NANN SmartBrief Special Report on Breastfeeding, Part 1 | Military mothers face obstacles to breastfeeding | Workplace rules for lactation support coming to Calif.
ADVERTISEMENT
October 9, 2018
CONNECT WITH NANN  Facebook
NANN SmartBrief
News for Neonatal Care Professionals
SIGN UP ⋅   FORWARD
Introduction
NANN SmartBrief Special Report on Breastfeeding, Part 1
This Special Report is a roundup of recent news and studies about breastfeeding. Watch for Part 2 on Oct. 30.
Human milk is medicine
Medela's holistic approach to human milk initiation, handling and delivery in the NICU reflects our decades of investment in research. Our neonatal feeding system, education and clinical support help advance neonate health through the power of human milk. See our solutions.
ADVERTISEMENT:
Support for Mothers
ADVERTISEMENT
Military mothers face obstacles to breastfeeding
At Lackland Air Force Base in San Antonio, Tech. Sgt. Jesseka King, a basic training instructor, used rooms where sick trainees were quarantined to pump breast milk, and Tech. Sgt. Ronneisha Sargent used her car because her job takes her across the base. The nonprofit Breastfeeding in Combat Boots provides information for military nursing mothers, and founder Robyn Roche-Paull, a Navy veteran, said policies can vary from branch to branch.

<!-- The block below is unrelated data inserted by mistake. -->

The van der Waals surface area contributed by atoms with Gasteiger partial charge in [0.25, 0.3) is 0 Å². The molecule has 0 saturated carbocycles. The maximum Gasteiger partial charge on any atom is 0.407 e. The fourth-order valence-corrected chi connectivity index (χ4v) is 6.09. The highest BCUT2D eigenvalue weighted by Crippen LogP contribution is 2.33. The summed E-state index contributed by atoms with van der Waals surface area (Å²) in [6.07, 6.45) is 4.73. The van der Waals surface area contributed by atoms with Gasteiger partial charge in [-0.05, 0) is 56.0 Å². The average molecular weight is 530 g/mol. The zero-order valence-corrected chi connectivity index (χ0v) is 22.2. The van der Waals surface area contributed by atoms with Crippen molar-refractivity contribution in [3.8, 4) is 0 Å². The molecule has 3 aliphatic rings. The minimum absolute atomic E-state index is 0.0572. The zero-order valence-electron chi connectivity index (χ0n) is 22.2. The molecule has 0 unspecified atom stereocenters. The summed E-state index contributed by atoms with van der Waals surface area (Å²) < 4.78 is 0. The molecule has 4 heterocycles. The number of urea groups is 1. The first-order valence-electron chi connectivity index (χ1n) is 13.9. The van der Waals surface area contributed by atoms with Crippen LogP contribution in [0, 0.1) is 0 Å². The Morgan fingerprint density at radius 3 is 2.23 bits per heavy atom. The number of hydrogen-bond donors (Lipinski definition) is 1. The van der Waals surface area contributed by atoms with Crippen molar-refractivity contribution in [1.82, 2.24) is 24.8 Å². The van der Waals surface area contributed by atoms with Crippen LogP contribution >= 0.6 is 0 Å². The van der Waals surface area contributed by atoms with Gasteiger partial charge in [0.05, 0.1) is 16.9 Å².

WUNC-FM (Chapel Hill, N.C.) (10/1) 
Workplace rules for lactation support coming to Calif.
New requirements in California call for employers to provide space for lactating mothers in areas that are not bathrooms, but Gov. Jerry Brown vetoed a Senate measure that would have required that lactation areas meet certain size guidelines and offer access to running water and a refrigerator.
KOVR-TV (West Sacramento, Calif.) (10/1) 
Tips to help women transition from maternity leave
Women often struggle when they return to work after maternity leave. HR leaders can address the issue with steps such as offering a phased return, providing ample time for breastfeeding and child care, and not assuming anything about work and family priorities.
Harvard Business Review online (tiered subscription model) (9/11),  Workforce online (9/11) 
Other News
Trends
CDC looks at progress with breastfeeding goals in US
CDC researchers found that 83.2% of babies in the US were breastfed from birth, but only 57.6% were breastfeeding at 6 months and just 35.9% were exclusively breastfed at 12 months. The findings in the agency's 2018 Breastfeeding Report Card, based on 2015 survey data, also showed that more than 50% of the Healthy People 2020 breastfeeding-related goals have been met, with more than 25% of infants being born in facilities adhering to recommended maternal and neonatal breastfeeding practices and 49% of employers offering worksite lactation support programs.
The Examiner (Washington, D.C.) (8/20),  Healio (free registration)/Infectious Diseases in Children (8/20) 
Group issues guidance on marijuana use in pregnancy, lactation
The American Academy of Pediatrics released a clinical report in Pediatrics recommending against maternal use of marijuana during pregnancy and lactation due to risk of short- and long-term adverse outcomes in children, as well as urging pediatricians to encourage mothers to stop marijuana use. A separate study in the same journal found that small amounts of the psychoactive chemical THC remained in most breast milk samples six days after maternal marijuana use.
Houston Chronicle (tiered subscription model)/The Associated Press (8/28),  2 Minute Medicine (8/27) 
Research
Study evaluates nonpharmacologic analgesia in infants